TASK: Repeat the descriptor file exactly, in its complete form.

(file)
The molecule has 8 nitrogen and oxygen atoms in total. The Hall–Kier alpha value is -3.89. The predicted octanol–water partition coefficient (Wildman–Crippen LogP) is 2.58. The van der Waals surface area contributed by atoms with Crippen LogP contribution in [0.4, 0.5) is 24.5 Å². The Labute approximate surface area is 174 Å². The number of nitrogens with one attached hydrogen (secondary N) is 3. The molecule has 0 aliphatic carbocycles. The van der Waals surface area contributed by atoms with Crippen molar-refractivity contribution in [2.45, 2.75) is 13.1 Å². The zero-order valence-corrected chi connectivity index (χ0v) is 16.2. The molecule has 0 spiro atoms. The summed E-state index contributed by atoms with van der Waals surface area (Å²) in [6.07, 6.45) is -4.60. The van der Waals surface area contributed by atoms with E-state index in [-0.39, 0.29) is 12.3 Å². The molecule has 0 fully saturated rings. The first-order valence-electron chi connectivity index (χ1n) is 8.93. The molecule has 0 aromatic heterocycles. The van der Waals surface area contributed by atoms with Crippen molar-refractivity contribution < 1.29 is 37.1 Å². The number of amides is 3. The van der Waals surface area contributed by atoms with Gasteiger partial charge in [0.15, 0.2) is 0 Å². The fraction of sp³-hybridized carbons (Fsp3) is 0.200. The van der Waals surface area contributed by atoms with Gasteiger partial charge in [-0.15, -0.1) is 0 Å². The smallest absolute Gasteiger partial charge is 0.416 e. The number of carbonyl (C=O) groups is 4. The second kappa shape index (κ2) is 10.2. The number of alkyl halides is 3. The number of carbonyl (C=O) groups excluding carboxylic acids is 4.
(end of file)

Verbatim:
The molecule has 8 nitrogen and oxygen atoms in total. The Hall–Kier alpha value is -3.89. The predicted octanol–water partition coefficient (Wildman–Crippen LogP) is 2.58. The van der Waals surface area contributed by atoms with Crippen LogP contribution in [0.4, 0.5) is 24.5 Å². The Labute approximate surface area is 174 Å². The number of nitrogens with one attached hydrogen (secondary N) is 3. The molecule has 0 aliphatic carbocycles. The van der Waals surface area contributed by atoms with Crippen molar-refractivity contribution in [2.45, 2.75) is 13.1 Å². The zero-order valence-corrected chi connectivity index (χ0v) is 16.2. The molecule has 0 spiro atoms. The summed E-state index contributed by atoms with van der Waals surface area (Å²) in [6.07, 6.45) is -4.60. The van der Waals surface area contributed by atoms with E-state index in [-0.39, 0.29) is 12.3 Å². The molecule has 0 fully saturated rings. The first-order valence-electron chi connectivity index (χ1n) is 8.93. The molecule has 0 aromatic heterocycles. The van der Waals surface area contributed by atoms with Crippen molar-refractivity contribution < 1.29 is 37.1 Å². The number of amides is 3. The van der Waals surface area contributed by atoms with Gasteiger partial charge in [0.15, 0.2) is 0 Å². The fraction of sp³-hybridized carbons (Fsp3) is 0.200. The van der Waals surface area contributed by atoms with Gasteiger partial charge in [-0.15, -0.1) is 0 Å². The smallest absolute Gasteiger partial charge is 0.416 e. The number of carbonyl (C=O) groups is 4. The second kappa shape index (κ2) is 10.2. The number of alkyl halides is 3. The number of carbonyl (C=O) groups excluding carboxylic acids is 4.